New radar level sensor VEGAPULS 64 for liquids: The smallest antenna is no bigger than a 1 Euro coin, so that the new measuring instrument is an ideal solution for installation in small containers
VEGAPULS 64 – Technology
First radar level sensor for liquids with 80 GHz
VEGA Grieshaber KG is now introducing VEGAPULS 64, the first radar level sensor on the market for liquids that measures at a frequency of 80 GHz. This feature allows considerably better focusing of the radar beam. With this new instrument, measuring is much easier and more reliable, even under difficult conditions, such as tanks fitted with heating coils, baffles or agitators.
Until now, a radar sensor with a transmission frequency of 26 GHz and an 80 mm-diameter antenna had a beam angle of approximately 10°. With the same size of antenna, the VEGAPULS 64 has a beam angle of only 3°. This allows the sensor to be used even in vessels with internal installations or heavy build up on the walls, as its focused microwave beam simply avoids these obstacles.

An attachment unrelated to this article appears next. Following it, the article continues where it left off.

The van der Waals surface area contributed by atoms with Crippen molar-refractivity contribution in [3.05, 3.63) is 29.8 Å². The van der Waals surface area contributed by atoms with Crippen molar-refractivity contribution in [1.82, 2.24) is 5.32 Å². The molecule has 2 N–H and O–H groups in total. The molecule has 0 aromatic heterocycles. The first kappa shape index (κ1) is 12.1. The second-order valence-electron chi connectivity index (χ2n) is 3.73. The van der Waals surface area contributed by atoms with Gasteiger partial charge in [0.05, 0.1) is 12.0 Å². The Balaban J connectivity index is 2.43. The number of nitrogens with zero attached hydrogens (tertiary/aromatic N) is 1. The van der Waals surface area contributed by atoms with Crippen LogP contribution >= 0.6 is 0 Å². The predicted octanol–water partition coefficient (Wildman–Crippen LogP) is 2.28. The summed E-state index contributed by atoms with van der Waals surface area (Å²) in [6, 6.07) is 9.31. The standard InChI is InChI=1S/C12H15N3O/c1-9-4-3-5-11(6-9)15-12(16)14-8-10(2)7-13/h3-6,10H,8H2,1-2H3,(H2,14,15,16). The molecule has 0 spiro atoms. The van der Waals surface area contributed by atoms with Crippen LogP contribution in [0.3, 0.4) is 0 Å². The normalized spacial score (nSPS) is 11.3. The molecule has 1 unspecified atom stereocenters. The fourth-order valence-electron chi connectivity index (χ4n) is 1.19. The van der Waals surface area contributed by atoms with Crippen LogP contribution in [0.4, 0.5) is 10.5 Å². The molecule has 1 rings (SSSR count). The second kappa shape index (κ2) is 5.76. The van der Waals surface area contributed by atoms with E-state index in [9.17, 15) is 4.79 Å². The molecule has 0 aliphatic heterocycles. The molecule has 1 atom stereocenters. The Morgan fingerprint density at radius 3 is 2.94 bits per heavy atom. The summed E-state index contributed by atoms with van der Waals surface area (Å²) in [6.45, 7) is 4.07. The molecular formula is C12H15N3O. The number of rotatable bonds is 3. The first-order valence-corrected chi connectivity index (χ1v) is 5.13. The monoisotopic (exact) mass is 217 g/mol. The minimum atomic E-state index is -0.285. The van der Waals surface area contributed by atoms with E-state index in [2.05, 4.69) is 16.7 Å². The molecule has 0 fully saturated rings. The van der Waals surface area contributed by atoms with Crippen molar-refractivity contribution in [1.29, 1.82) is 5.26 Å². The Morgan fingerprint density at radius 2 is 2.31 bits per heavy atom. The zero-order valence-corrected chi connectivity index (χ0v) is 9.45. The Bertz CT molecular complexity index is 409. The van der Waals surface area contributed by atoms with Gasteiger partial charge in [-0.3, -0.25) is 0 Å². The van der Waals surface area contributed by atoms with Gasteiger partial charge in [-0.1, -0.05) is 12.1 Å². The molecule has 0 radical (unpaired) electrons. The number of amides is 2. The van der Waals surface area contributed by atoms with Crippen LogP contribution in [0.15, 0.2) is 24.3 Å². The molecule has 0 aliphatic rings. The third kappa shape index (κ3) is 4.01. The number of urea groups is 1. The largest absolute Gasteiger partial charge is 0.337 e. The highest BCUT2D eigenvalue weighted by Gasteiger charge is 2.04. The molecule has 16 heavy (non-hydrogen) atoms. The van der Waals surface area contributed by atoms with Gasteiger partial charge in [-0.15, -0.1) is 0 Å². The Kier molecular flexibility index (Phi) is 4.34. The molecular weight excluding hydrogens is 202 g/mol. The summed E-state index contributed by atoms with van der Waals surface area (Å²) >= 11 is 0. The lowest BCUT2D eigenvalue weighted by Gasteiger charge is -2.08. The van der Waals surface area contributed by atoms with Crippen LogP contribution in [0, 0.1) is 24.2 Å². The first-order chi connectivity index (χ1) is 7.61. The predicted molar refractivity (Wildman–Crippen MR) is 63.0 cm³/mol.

The larger the dynamic range of a radar sensor, the higher the measurement certainty and the wider the range of applications that the sensor can be used for. Until now there was no radar sensor for liquid applications on the market with a dynamic range like that of the VEGAPULS 64. This means that media with very poor reflective properties, i.e. a low dielectric constant, can now be measured with more certainty than previous radar sensors. Even foam, turbulent product surfaces, condensation or build up on the antenna are no problem – VEGAPULS 64 measures more reliably due to its greater measurement certainty. It has an accuracy of
+/-2 mm, even with a measuring range of 30 m.
The new radar level sensor VEGAPULS 64 is not only ideal for wide use in the chemical industry, but also in the pharmaceutical and food industries, because of its hygienic materials and design. The relevant approvals for this sector, such as 3A and EHEDG, are available at launch. Thanks to its small antenna – the diameter of the smallest version is no larger than a
1-euro coin – it results in very compact process fittings, which means the sensor can offer an interesting alternative for confined spaces in small vessels. In addition to applications in mainstream manufacturing and processing industries, the sensors open up application possibilities in pilot plants and even laboratories, which, for space reasons, had to do without radar level measurement technology until now.